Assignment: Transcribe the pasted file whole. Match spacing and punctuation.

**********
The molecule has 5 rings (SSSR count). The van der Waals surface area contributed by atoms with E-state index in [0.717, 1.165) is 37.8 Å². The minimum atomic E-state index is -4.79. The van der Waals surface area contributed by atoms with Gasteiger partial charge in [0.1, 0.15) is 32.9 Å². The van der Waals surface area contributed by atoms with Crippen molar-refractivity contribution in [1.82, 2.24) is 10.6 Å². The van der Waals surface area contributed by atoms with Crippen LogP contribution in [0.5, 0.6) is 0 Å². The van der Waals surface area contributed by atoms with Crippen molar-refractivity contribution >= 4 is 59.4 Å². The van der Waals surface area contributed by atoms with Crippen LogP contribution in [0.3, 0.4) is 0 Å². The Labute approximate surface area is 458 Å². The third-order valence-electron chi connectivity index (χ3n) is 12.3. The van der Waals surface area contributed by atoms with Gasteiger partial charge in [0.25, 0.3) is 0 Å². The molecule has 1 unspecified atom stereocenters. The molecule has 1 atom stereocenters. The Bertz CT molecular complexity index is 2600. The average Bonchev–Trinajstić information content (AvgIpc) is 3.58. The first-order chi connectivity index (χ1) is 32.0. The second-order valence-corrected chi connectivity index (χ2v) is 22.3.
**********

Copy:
The molecule has 5 rings (SSSR count). The van der Waals surface area contributed by atoms with E-state index in [0.717, 1.165) is 37.8 Å². The minimum atomic E-state index is -4.79. The van der Waals surface area contributed by atoms with Gasteiger partial charge in [0.1, 0.15) is 32.9 Å². The van der Waals surface area contributed by atoms with Crippen molar-refractivity contribution in [1.82, 2.24) is 10.6 Å². The van der Waals surface area contributed by atoms with Crippen LogP contribution in [0.5, 0.6) is 0 Å². The van der Waals surface area contributed by atoms with Crippen molar-refractivity contribution >= 4 is 59.4 Å². The van der Waals surface area contributed by atoms with Crippen LogP contribution in [0.3, 0.4) is 0 Å². The Labute approximate surface area is 458 Å². The third-order valence-electron chi connectivity index (χ3n) is 12.3. The van der Waals surface area contributed by atoms with Gasteiger partial charge in [0.25, 0.3) is 0 Å². The molecule has 1 unspecified atom stereocenters. The molecule has 1 atom stereocenters. The Bertz CT molecular complexity index is 2600. The average Bonchev–Trinajstić information content (AvgIpc) is 3.58. The first-order chi connectivity index (χ1) is 32.0. The second-order valence-corrected chi connectivity index (χ2v) is 22.3.